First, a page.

The 6th European-Chinese cultural dialogue - PUBLIC SPACES: EU and China share perspectives

The European-Chinese Cultural Dialogue, which took place in Bucharest between 15-17 October 2014, was a success. This is what the participants of the sixth edition concluded, following three intense days of events. The dialogue, which is organized on an annual basis by EUNIC in collaboration with the Chinese Academy of Arts, was coordinated this year by the Romanian Cultural Institute.

The theme of the 6th European-Chinese Cultural Dialogue, “Public Spaces – EU and China Sharing Perspectives”, is of particular contemporary relevance due to the world’s process of rapid urbanization. The outlook of future cities represents a major challenge for both Europeans and the Chinese.

The participants amounted to over one hundred architects, artists, and decision-makers in cultural policies from Europe and China. They discussed the possibilities of artists making public spaces more dynamic by endowing them with novel values and meanings, and by involving citizens. Other issues that stood out during the proceedings featured: the economic, cultural and social weight of such participatory attitudes towards public spaces; the creation of sustainable cities; creative images and visions about future urban spaces.

“Your presence here, in Bucharest, convinced me that everything is possible when multiple determined inclinations converge, as they are driven by the most generous of intentions,” declared Lilian Zamfiroiu, the President of the Romanian Cultural Institute, the host of the event.

“Nowadays, 70 percent of China’s population lives in cities, thus facing an array of problems typical of such environments: traffic, pollution, etc. These issues must be solved,” said professor Don Ya from Tianjin University. He also made a remark on Bucharest having many buildings similar to those from China in the 1950s, the so-called matchbox-type apartment buildings. “I am not sure if available solutions are similar in Europe and China, but we discovered that many of the problems are,” noticed Liviu Jicman, the vice-president of the Romanian Cultural Institute.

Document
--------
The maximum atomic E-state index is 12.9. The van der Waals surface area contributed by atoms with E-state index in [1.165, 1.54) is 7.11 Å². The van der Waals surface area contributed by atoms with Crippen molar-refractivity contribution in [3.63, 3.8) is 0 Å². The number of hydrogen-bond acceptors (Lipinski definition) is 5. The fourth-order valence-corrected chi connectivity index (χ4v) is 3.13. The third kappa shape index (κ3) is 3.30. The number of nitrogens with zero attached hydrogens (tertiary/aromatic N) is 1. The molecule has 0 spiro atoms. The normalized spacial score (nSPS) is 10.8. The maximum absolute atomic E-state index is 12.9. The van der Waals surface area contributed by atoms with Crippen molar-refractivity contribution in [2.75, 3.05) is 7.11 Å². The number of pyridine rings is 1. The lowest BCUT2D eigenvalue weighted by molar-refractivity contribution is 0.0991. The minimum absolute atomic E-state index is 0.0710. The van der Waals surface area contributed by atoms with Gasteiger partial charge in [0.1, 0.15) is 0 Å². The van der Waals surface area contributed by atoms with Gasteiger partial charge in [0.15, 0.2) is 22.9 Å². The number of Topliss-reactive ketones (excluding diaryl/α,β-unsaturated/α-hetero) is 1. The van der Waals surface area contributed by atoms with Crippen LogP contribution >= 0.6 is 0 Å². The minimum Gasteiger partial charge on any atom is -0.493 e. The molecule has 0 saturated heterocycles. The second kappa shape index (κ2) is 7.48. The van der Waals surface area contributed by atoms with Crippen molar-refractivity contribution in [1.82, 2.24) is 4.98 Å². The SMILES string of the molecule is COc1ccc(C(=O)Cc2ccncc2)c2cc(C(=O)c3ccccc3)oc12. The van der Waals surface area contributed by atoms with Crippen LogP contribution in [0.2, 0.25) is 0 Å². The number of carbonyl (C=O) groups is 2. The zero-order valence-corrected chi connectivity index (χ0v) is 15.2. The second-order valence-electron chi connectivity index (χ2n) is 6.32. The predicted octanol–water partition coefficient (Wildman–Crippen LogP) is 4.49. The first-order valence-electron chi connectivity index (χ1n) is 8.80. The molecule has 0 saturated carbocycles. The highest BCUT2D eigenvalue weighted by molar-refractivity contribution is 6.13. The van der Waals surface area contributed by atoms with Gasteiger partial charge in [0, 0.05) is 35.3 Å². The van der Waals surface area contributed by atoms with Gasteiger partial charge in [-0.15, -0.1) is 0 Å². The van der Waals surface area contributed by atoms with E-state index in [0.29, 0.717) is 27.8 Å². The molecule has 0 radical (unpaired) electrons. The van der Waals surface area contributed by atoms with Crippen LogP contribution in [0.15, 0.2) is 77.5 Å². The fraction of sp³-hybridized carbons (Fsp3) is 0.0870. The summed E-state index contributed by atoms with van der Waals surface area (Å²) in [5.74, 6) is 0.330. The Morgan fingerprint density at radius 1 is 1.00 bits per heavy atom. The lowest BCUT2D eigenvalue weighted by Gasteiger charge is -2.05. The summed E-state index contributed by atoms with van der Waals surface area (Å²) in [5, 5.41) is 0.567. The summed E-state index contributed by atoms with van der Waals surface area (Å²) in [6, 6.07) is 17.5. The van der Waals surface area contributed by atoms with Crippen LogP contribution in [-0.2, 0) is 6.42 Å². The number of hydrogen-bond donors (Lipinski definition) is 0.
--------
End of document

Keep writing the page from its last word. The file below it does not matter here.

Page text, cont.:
Moreover, Mary McCarthy, the event’s curator and director of the National Sculpture Factory in Cork (Ireland), underlined at the end of the three days that “the dialogue among artists is different from that of politicians. It often is more efficient. In Bucharest, we pursued genuine and open interactions, which triggered numerous ideas.”

The organizers of the event emphasized that one of the most important accomplishments of the 6th edition of the European-Chinese Cultural Dialogue, was the program of residencies in the European cities of Vienna, Linz, Berlin, Stockholm, Bruxelles, and Cork. During one month, seven artists from China and Hong Kong experienced new creative opportunities and shared, in Bucharest, their findings. One of them, architect Bu Bing from Shanghai told the story of Strömbrom, a bridge in Stockholm that has pillars at varying elevations. “It is a fitting metaphor for our dialogue: two different cultures that raise a bridge between them,” concluded Mary McCarthy.

For Romania, the European-Chinese Cultural Dialogue held particular significance from one point of view: in 2014 we celebrate sixty-five years of Romanian-Chinese diplomatic relations. “It is an anniversary very dear to us. Even though Romania and China are situated at opposite corners of the globe, the two countries long established the best of bilateral relations, which is most obvious in the organization of this event and in the founding of the Romanian Cultural Institute in Beijing. The latter aims to become an interface between Romanian and Chinese cultures,” declared Lilian Zamfiroiu.

 

The European-Chinese Cultural Dialogue originated in a very simple idea: the creation of a framework for the two worlds to come together, to showcase the best of both cultures, and to share and search together for solutions to the challenges of our times.

See here the trilingual brochure of the event.